The Great Firewall. Both catchy and apt.
But what do you call the wall of silence in the United States?
For now, let's just call it the "media."
You may not know it if all your news comes through the "mainstream" media filter -- but our secretary of the Treasury was openly laughed at in China recently.
According to international media, Timothy Geithner was speaking to students at Peking University when he was asked if Chinese investments in the United States were safe.
When he asserted that they were, the students laughed.
Folks, this is huge. The American government is relying on China to subsidize our trillions in deficit spending.
And our bankers just laughed in our face.
How is that not news?
Nor are the media telling you -- at least loudly enough or often enough -- how much debt each American household has incurred in recent years through current government spending and obligations to future retirees:
How's $546,668 per household sound?
That's what your family owes in government debt and future liabilities.
"We have a huge implicit mortgage on every household in America," former U.S. Comptroller General David Walker told USA Today , "except, unlike a real mortgage, it's not backed up by a house."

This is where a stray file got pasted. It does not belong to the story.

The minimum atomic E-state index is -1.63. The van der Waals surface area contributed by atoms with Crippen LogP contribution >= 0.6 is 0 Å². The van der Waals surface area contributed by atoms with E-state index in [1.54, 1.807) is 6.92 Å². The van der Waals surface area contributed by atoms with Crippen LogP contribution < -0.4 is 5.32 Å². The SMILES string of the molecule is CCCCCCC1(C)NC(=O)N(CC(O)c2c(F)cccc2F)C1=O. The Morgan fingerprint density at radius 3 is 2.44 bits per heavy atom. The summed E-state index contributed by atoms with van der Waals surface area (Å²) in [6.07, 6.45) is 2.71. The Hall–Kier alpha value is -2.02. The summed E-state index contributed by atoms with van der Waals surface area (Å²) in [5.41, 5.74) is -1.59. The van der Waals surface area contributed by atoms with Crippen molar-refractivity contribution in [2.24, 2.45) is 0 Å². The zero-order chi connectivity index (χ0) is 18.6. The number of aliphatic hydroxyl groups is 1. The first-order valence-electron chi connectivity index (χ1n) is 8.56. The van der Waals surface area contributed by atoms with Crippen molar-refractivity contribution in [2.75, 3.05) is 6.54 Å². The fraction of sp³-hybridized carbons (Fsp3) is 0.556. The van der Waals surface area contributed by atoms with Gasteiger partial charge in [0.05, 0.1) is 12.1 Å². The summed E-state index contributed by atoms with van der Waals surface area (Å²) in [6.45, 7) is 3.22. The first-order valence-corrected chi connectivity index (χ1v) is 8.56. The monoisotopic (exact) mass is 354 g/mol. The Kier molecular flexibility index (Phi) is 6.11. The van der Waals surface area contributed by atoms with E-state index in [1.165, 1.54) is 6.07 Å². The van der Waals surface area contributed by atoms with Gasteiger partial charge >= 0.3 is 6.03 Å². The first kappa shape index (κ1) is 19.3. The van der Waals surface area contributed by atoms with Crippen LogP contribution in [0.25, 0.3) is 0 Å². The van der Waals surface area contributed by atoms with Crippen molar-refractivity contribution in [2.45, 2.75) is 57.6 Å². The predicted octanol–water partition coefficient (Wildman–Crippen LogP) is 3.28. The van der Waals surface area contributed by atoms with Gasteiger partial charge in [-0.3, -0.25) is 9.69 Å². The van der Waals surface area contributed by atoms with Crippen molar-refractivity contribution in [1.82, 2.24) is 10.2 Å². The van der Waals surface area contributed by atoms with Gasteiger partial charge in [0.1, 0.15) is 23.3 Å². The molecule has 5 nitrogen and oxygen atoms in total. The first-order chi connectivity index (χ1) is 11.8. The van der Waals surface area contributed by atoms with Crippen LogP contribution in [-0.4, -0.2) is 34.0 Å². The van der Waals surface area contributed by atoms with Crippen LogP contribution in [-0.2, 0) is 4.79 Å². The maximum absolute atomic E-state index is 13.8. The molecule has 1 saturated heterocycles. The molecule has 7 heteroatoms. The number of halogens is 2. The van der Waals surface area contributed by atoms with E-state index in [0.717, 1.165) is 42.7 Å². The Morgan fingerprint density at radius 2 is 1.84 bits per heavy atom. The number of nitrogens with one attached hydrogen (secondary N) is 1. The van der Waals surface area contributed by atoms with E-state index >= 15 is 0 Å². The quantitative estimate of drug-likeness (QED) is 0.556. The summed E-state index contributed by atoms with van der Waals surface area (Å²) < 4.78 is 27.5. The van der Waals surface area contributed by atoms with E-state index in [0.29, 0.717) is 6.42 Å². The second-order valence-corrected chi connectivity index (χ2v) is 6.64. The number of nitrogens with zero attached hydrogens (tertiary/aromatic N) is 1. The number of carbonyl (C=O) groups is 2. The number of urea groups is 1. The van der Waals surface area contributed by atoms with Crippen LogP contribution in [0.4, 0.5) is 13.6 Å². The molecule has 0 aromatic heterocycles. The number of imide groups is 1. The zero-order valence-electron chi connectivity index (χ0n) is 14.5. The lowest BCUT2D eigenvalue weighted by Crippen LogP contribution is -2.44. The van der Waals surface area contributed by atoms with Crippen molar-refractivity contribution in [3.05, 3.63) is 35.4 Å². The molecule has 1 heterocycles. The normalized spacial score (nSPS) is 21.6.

In other words, the only collateral on the debt this generation is piling up is the sweat equity of future generations.
That is, if our banker doesn't stop laughing long enough to stop the flow of loans.
According to USA Today , which broke through the silence with a startling summary of U.S. indebtedness this past weekend, "The government took on $6.8 trillion in new obligations in 2008, pushing the total owed to $63.8 trillion."
Another way to look at it: When you see newlyweds in the Sunday paper, those bright young, hopeful faces are already saddled with half a million in debt before they say "I do."
And they don't have the option of saying "I don't." This is a legacy of indentured servitude we are leaving to our children.
Meanwhile, China truly is questioning continuing to invest in all this. And there are rumblings that China and others may soon want to use something other than the dollar as the world's reserve currency. That would cost the U.S., both economically and in prestige.
U.S. living standards and national security are at stake -- and with U.S. debt only growing, serious trouble is on the horizon.
When Chinese students seem to understand that more than our own national media, something is drastically wrong.